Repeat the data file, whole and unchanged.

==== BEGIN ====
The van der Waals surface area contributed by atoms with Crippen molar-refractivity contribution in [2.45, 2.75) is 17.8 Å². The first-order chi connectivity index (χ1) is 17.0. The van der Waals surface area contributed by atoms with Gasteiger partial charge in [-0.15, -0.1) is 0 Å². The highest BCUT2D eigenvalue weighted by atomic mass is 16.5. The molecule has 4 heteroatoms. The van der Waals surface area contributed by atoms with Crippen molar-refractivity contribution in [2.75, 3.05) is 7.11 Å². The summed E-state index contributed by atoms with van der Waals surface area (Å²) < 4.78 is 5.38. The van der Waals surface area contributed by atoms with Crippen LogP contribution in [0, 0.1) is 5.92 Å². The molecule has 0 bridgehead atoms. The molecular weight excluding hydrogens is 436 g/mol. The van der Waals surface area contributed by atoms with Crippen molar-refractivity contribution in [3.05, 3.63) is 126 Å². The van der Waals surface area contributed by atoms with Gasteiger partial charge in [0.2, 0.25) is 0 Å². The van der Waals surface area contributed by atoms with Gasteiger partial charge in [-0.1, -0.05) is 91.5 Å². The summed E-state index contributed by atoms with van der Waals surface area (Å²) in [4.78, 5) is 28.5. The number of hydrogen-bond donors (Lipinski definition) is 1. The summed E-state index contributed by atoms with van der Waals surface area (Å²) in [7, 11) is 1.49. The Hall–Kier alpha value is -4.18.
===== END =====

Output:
The van der Waals surface area contributed by atoms with Crippen molar-refractivity contribution in [2.45, 2.75) is 17.8 Å². The first-order chi connectivity index (χ1) is 17.0. The van der Waals surface area contributed by atoms with Gasteiger partial charge in [-0.15, -0.1) is 0 Å². The highest BCUT2D eigenvalue weighted by atomic mass is 16.5. The molecule has 4 heteroatoms. The van der Waals surface area contributed by atoms with Crippen molar-refractivity contribution in [2.75, 3.05) is 7.11 Å². The summed E-state index contributed by atoms with van der Waals surface area (Å²) < 4.78 is 5.38. The van der Waals surface area contributed by atoms with Crippen LogP contribution in [0, 0.1) is 5.92 Å². The molecule has 0 bridgehead atoms. The molecular weight excluding hydrogens is 436 g/mol. The van der Waals surface area contributed by atoms with Crippen molar-refractivity contribution in [3.05, 3.63) is 126 Å². The van der Waals surface area contributed by atoms with Gasteiger partial charge in [0.2, 0.25) is 0 Å². The van der Waals surface area contributed by atoms with Gasteiger partial charge in [-0.1, -0.05) is 91.5 Å². The summed E-state index contributed by atoms with van der Waals surface area (Å²) in [4.78, 5) is 28.5. The number of hydrogen-bond donors (Lipinski definition) is 1. The summed E-state index contributed by atoms with van der Waals surface area (Å²) in [7, 11) is 1.49. The Hall–Kier alpha value is -4.18.